In HR Talk, we pick one human resources (HR) related topic each week, and gather a few HR experts to share their opinions on it. If you have any questions about the HR industry, send them to us at email@example.com and we will get our panel of experts to answer them.
This week’s topic:
“Describe the best resumes you have received. Why did these stand out?”
Datin Nancy S Y Sim-Lim – Senior vice-president, human capital, Great Eastern Life Assurance (M) Bhd
Recruiters are one of the busiest professionals in a human resources (HR) team. In large firms with headcounts above 1,000, a team of recruiters could be reviewing close to 10,000 resumes per annum.
A well-written resume could therefore put you way ahead of the game. Overall, the best resumes I have received can be categorised as follows:
1. Tells a good story
Good resumes should be well-written, grammatically-correct whilst telling a good story about the applicant and why the applicant will be a suitable candidate for the role.
It should be engaging, drawing in the reader with strong persuasive copy and pitching just the right amount of information which highlights the applicant’s strengths.
2. Concise and straight to the point
In telling the applicant’s story, it has to be done in a concise-way that allows a busy recruiter during peak periods with high performance targets to look quickly at a glance and decide whether the person has what it takes.
Long-winded resumes with too much garble and that lack substance are a big no-no because recruiters receiving applications from various channels have a short window to go through the numerous applications that pour in.
In essence, good resumes should contain the following: name, address, latest contact details, current role and also name of current and past employers. Academic achievements, awards and also past co-curricular involvement should also be mentioned.
I am not particularly fussed about expected salary and references when I see a resume for the first time. However, I do get concerned when applicants conceal the name of their employers. Your current employer’s brand name is important and you should highlight this.
3. Creative and attention-grabbing
Some applicants go the extra mile by putting more effort in making their resumes more visually attractive or take pains to ensure it is laid out well with good readability.
Some come in bright colours, special paper, are attractive with plenty of images and economical with unnecessary wordiness. Finally, an interested applicant should always write his resume for a specific role and tailor it for the company and industry he is applying to. It would be even better if you could submit your application with a short cover letter addressed to the person in the firm that is entrusted with the duty and care to recruit and interview. Organisations are large entities and wrongly-addressed resumes would simply waste your efforts.
Umasuten Karisnan – Intel Malaysia talent delivery and acquisition manager, Intel Malaysia
Does having the best resume matter? This is the question most of job seekers ask, and you bet it does! Your resume is the first impression you create with potential employers. As such, it acts as a marketing document that entices the reader to read.
In my 17 years of professional career, I have come across some outstanding resumes and today I will be sharing what they are as well some tips to create a memorable impression for your future employers.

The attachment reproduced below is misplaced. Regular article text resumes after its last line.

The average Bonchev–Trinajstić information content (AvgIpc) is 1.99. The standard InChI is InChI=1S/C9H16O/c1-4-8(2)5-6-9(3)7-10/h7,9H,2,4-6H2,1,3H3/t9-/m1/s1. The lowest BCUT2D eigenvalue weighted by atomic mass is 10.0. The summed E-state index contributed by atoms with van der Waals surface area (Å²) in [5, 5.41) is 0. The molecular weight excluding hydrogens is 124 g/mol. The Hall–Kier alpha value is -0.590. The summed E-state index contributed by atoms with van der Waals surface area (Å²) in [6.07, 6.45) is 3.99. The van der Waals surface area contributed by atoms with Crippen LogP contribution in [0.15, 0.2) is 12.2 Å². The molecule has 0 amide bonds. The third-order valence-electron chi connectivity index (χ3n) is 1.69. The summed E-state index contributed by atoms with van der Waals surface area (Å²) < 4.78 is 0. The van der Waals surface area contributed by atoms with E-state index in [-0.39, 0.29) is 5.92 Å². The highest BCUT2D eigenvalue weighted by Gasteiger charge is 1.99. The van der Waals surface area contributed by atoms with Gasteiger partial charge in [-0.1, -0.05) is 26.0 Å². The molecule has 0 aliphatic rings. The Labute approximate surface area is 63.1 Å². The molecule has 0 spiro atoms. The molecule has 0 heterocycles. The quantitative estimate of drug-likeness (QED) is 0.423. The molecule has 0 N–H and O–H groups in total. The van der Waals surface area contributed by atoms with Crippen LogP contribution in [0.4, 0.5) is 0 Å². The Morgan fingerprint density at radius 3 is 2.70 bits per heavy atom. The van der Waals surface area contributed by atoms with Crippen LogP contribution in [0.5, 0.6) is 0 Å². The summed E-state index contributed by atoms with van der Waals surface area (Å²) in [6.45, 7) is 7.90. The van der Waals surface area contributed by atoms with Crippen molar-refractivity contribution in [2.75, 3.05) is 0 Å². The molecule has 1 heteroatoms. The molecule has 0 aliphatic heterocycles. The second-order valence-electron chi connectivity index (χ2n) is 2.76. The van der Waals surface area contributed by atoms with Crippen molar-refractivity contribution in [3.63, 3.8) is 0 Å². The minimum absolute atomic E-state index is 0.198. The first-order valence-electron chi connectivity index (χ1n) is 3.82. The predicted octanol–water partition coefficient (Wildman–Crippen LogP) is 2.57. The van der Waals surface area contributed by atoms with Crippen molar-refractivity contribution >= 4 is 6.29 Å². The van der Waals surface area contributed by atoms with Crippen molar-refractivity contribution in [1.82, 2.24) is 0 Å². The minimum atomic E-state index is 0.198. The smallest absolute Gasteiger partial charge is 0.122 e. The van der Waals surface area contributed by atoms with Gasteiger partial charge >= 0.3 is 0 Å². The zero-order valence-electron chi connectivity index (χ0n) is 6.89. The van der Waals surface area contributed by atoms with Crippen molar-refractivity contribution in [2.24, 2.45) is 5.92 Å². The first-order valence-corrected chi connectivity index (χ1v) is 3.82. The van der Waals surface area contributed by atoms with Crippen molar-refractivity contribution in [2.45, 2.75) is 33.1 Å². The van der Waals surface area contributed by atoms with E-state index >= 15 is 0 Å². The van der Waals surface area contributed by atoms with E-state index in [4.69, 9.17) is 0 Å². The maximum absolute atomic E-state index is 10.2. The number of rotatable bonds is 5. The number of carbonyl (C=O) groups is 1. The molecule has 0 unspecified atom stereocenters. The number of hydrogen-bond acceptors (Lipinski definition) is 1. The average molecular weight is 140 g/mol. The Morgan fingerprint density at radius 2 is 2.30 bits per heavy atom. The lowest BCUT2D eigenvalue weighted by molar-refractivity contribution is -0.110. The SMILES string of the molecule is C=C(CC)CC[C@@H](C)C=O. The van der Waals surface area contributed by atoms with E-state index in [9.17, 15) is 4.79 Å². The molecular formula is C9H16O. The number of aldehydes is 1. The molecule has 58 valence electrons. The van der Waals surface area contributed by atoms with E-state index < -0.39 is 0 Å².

1. Keep It Short and Simple (KISS)
First and foremost, the length. As a general guideline, for those with 10 years of experience or less, one page is sufficient. Those beyond 10 years, keep it to two pages maximum. (If you need to go more beyond two pages, prepare a biography.) Trust me you can do it.
Based on studies, a recruiter spends around 10 to 20 seconds scanning through resumes, so keeping it short and crisp helps. You need to think about what the recruiter will visualise as important. Use bullets to amplify the work that you did, one bullet for each accomplishment.
2. Summary of your professional journey
It would be a good start to provide a summary of your professional journey with key words embedded in them. This helps potential employers to assess the suitability of your experience against the needs of the organisation.
The intent is to focus on your attributes and offer insight into your rich experience. Even if it doesn’t meet the needs of that particular business unit, they can always refer you to others who may be looking for similar skills and competencies.
Personally, I love reading the professional summary to get an understanding of the work a candidate has done before deciding on the next step.
3. Focus on accomplishments
Bullet points should highlight your accomplishments and not the roles and responsibilities assigned to you.
I have seen resumes which describe the leadership displayed, the changes brought into the organisation and all other impact the individual has had.
This carries a lot of weight unlike the normal write up of “I am in charge of this” or “I am assigned to do this”.
Whenever possible quantify the accomplishments. If you have optimised, how much have you optimised? Employers are more interested in these than in what you actually did in the job.
My second most important tip is; tell the truth. Yes, integrity is the key essence that portrays your credibility.
Another important aspect about resume writing is doing your homework on the job or company you are applying for as this will help you market the skills and competencies that they are looking for. Select the skills, qualities, accomplishments, and experiences that speak directly to their stated and implied needs.
This will make your resume stand out from the thousands!